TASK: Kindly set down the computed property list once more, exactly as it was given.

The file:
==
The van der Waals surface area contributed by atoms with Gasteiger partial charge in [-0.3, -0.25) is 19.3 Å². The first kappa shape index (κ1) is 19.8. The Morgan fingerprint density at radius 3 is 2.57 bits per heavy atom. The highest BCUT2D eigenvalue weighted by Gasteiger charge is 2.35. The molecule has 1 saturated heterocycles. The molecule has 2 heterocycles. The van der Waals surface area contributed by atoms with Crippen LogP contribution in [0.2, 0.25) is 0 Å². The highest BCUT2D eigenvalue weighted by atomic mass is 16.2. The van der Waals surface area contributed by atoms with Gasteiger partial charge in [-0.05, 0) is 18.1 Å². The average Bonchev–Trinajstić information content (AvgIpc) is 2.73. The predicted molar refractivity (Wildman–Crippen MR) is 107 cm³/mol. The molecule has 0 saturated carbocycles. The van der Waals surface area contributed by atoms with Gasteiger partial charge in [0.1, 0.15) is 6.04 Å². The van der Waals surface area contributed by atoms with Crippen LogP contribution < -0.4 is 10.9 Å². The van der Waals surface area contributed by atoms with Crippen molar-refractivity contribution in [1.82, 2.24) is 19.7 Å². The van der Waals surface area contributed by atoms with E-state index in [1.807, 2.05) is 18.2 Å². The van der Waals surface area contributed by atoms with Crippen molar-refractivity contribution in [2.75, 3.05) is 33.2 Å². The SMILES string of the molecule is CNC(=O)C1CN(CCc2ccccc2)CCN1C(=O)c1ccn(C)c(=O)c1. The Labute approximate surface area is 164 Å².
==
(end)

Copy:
The van der Waals surface area contributed by atoms with Gasteiger partial charge in [-0.3, -0.25) is 19.3 Å². The first kappa shape index (κ1) is 19.8. The Morgan fingerprint density at radius 3 is 2.57 bits per heavy atom. The highest BCUT2D eigenvalue weighted by Gasteiger charge is 2.35. The molecule has 1 saturated heterocycles. The molecule has 2 heterocycles. The van der Waals surface area contributed by atoms with Crippen LogP contribution in [0.2, 0.25) is 0 Å². The highest BCUT2D eigenvalue weighted by atomic mass is 16.2. The van der Waals surface area contributed by atoms with Gasteiger partial charge in [-0.05, 0) is 18.1 Å². The average Bonchev–Trinajstić information content (AvgIpc) is 2.73. The predicted molar refractivity (Wildman–Crippen MR) is 107 cm³/mol. The molecule has 0 saturated carbocycles. The van der Waals surface area contributed by atoms with Gasteiger partial charge in [0.1, 0.15) is 6.04 Å². The van der Waals surface area contributed by atoms with Crippen LogP contribution < -0.4 is 10.9 Å². The van der Waals surface area contributed by atoms with Crippen molar-refractivity contribution in [1.82, 2.24) is 19.7 Å². The van der Waals surface area contributed by atoms with E-state index in [1.807, 2.05) is 18.2 Å². The van der Waals surface area contributed by atoms with Crippen molar-refractivity contribution in [2.75, 3.05) is 33.2 Å². The SMILES string of the molecule is CNC(=O)C1CN(CCc2ccccc2)CCN1C(=O)c1ccn(C)c(=O)c1. The Labute approximate surface area is 164 Å².